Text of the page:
As part of the November 2018 Patch Tuesday, Microsoft has released 62 security patches and several advisories.
There are 12 critical vulnerabilities among those patched this month, but CVE-2018-8589, a Windows Win32k elevation of privilege flaw that’s being actively exploited by attackers, is not one of them.
The attacks exploiting the flaw were flagged by Kaspersky Lab. “The exploit was executed by the first stage of a malware installer in order to gain the necessary privileges for persistence on the victim’s system. So far, we have detected a very limited number of attacks using this vulnerability. The victims are located in the Middle East,” the company’s researchers noted.
A similar vulnerability was reported by Kaspersky in August, and patched by Microsoft last month. As with that one, attackers using CVE-2018-8589 must first gain access to the system and then exploit this flaw to elevate their privileges to gain full control of a target system.
Other vulnerabilities and prioritizing patches
Trend Micro Zero Day Initiative’s Dustin Childs flagged CVE-2018-8450, a Window Search RCE flaw, as critical (although Microsoft does not).
“This patch corrects a problem in Windows Search that could allow a remote attacker to execute privileged code and take over a target system,” he explains. “There is a local component here, but Microsoft also states this could be done by an unauthenticated user via an SMB connection. Remotely triggering elevated code execution without authentication generally means wormable.”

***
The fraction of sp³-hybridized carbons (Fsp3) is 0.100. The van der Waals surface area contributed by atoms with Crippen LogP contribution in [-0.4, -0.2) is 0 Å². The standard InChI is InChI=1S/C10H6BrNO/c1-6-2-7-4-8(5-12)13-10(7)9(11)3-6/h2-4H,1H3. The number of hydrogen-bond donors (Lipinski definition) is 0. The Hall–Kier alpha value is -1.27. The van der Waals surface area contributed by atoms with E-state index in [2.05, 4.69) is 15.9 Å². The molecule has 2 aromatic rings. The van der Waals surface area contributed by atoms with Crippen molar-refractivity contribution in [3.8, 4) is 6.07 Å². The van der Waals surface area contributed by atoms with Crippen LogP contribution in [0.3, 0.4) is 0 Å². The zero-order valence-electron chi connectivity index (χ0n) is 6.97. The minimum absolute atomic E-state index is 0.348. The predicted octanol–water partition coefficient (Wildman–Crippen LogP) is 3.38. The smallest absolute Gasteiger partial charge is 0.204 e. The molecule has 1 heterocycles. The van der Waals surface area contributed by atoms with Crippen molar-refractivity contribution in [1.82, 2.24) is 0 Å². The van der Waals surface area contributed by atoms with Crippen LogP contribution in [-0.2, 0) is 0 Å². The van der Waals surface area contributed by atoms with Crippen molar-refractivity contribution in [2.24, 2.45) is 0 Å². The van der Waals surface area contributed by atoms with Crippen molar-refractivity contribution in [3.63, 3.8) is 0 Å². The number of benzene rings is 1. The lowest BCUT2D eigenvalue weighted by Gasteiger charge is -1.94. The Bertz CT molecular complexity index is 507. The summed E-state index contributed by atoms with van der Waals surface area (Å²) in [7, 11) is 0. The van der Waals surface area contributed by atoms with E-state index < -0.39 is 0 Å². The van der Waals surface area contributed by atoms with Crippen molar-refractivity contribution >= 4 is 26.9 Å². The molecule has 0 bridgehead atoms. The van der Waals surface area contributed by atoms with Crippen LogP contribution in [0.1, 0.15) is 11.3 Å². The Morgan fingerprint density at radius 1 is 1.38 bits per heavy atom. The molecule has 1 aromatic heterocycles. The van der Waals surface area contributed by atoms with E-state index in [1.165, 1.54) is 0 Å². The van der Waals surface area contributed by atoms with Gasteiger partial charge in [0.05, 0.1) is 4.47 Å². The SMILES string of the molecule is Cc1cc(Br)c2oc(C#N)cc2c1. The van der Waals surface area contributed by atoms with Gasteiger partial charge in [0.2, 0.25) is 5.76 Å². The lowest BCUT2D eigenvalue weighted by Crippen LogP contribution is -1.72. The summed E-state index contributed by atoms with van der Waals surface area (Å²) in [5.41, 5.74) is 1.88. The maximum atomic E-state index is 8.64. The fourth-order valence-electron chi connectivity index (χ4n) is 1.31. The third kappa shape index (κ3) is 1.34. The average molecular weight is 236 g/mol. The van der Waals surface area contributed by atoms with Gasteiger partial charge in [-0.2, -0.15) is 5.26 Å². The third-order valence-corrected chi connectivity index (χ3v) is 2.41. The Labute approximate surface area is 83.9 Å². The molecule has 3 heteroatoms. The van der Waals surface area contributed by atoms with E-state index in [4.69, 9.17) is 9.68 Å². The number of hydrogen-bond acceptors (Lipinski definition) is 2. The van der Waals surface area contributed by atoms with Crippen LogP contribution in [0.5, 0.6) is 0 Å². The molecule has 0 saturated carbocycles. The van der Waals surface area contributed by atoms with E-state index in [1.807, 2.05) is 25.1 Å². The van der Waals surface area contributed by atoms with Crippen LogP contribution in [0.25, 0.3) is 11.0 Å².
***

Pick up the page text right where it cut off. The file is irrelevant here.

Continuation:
The patch for CVE-2018-8476, a remote code execution flaw affecting Windows Deployment Services’ TFTP Server, should be prioritized if the service is used in the organization’s environment.
“This patch corrects a bug that could allow an attacker to execute code with elevated permissions through a specially crafted TFTP message. Getting elevated code execution over a network without authentication generally means wormable, but for this vulnerability, it would only be wormable to other affected TFTP servers,” Childs noted.
“However, chances are your TFTP server also has other roles. Since this bug allows an attacker to take over a system, any other service – DNS, Active Directory, DHCP, etc. – could also be manipulated. If you’re running deployment services, don’t miss this patch.”
Jimmy Graham, Director of Product Management at Qualys, advises administrators to prioritize:
- browser and Scripting Engine patches for workstation-type devices (and multi-user servers that are used as remote desktops for users), as out of the twelve critical vulnerabilities fixed, ten can be exploited through browsers or opening malicious files, and
- the CVE-2018-8609 patch if they use on-premises deployments of Microsoft Dynamics 365. An attacker who successfully exploited the vulnerability could run arbitrary code in the context of the SQL service account, and alter the information contained in a database.
As a side note: Adobe has also released security updates on Tuesday, to address information disclosure vulnerabilities in Flash Player, Adobe Acrobat and Reader, and Adobe Photoshop CC.